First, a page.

My suspicions about the fate of the company that supplies our CRM system have been confirmed after a quick read of their last accounts (for the bargain price of £1 from the Companies House website).
Any business that has a turnover of less than five grand a year but runs an operating loss of over quarter of a million isn’t going to be viable in the long-term. In fact, this company’s situation sounds scarily similar to the business model adopted by some of the large IFA firms that are, fortunately, no longer with us.
Still, one positive point is that the data we have uploaded can be easily downloaded so at least we have maintained the integrity of that data. It’s a pity really because it was a very good system and we had already put it to much more practical use than anything we had before.
So, for the second time this year I’m in the market for a new CRM system. This search process can be time-consuming at the best of times but on this occasion it also about the embedded cost to us of the existing system. The monthly outlay of our current system is relatively modest but it is the man hours that we invested into researching the system and integrating it into our business processes that are truly wasted.
This got me thinking. Why should IFAs have to become technology experts? After researching the market and making the decision about a preferred provider of such technology our future involvement really should be minimal. Technology expertise is not a core competency for IFAs and some business management gurus might suggest that we should outsource it entirely. Our involvement in such systems should be limited to an ongoing financial commitment.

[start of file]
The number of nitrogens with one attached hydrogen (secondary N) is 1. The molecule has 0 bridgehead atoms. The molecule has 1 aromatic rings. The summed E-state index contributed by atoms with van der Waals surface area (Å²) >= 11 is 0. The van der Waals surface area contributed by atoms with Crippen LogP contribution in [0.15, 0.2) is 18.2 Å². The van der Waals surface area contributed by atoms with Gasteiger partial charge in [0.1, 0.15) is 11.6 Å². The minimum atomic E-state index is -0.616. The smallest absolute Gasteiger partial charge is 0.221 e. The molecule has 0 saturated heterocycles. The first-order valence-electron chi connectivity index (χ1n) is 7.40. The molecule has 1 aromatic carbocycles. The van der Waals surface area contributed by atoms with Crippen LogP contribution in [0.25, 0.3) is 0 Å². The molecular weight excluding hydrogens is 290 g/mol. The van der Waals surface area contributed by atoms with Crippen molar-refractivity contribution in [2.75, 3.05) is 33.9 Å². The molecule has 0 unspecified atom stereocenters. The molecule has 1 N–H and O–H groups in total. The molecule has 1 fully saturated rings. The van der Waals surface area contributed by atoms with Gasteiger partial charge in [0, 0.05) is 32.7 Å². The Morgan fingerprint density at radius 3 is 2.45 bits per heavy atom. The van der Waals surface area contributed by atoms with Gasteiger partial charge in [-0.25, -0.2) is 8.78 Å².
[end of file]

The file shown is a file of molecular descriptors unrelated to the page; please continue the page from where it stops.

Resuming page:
Screw the need for training days, user groups and regular updates as new versions are introduced. Give me simplicity.
I subscribe to the long-held views of Nicholas Carr who wrote “IT doesn’t matter” in which he stated that “technology is a commodity and does not provide a competitive edge to individual companies - using IT simply increases productivity it does not help a company that makes stupid decisions - it will just make more”.
As I embark on yet another round of presentations from CRM providers I already understand how easy it is to make “stupid decisions”.
Firstly, I know that the sales presentations will be excellent. I’ve learnt that you don’t sell software unless you are a demon with the sales presentation. In fact, all this effort that goes into polishing the best sales presentation in the world surely detracts from the real value of the software.
Secondly, you cannot expect to buy a system off the shelf and have it fit perfectly with your business processes. Over the past few years we have devoted a lot of time to defining and documenting our processes. The chance of a piece of software turning up which bears any resemblance to our own processes is slim at best. Incidentally, if by buying the software you then have to change your robust business processes you truly have been conned. We have met a number of IFA firms who had to recruit more people to support the technology they have purchased!
Technology may still be a “con” for IFAs. We may think we need it because, for years, the product providers have been telling us we need it. Yet these same product providers have systematically failed to invest in their own systems or even agree on an industry standard for e-commerce. Origo might have been around 1989 but we still don’t have the ability to get an instant online data feed for every existing policy.
There is little point in having a uniform strategy for e-commerce in financial services if the big players can’t justify the money it will cost to bring their legacy systems up to date.
The best strategy we can follow at the present time is to look past the excellent sales presentation. We need to ignore what the product providers are telling us about technology until they put their own house in order. We absolutely need to avoid any software which requires training days or user groups. If we can come out of the other side of this debacle with a simple piece of software which improves the efficiencies of a number of our key business processes then I will regain the smile on my face and my normally sunny disposition.
Martin Bamford is director of Informed Choice.
The views expressed are those of the author and not those of the company he represents.IFAonline
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Reporting to Steve Hill
Appointed on 19 September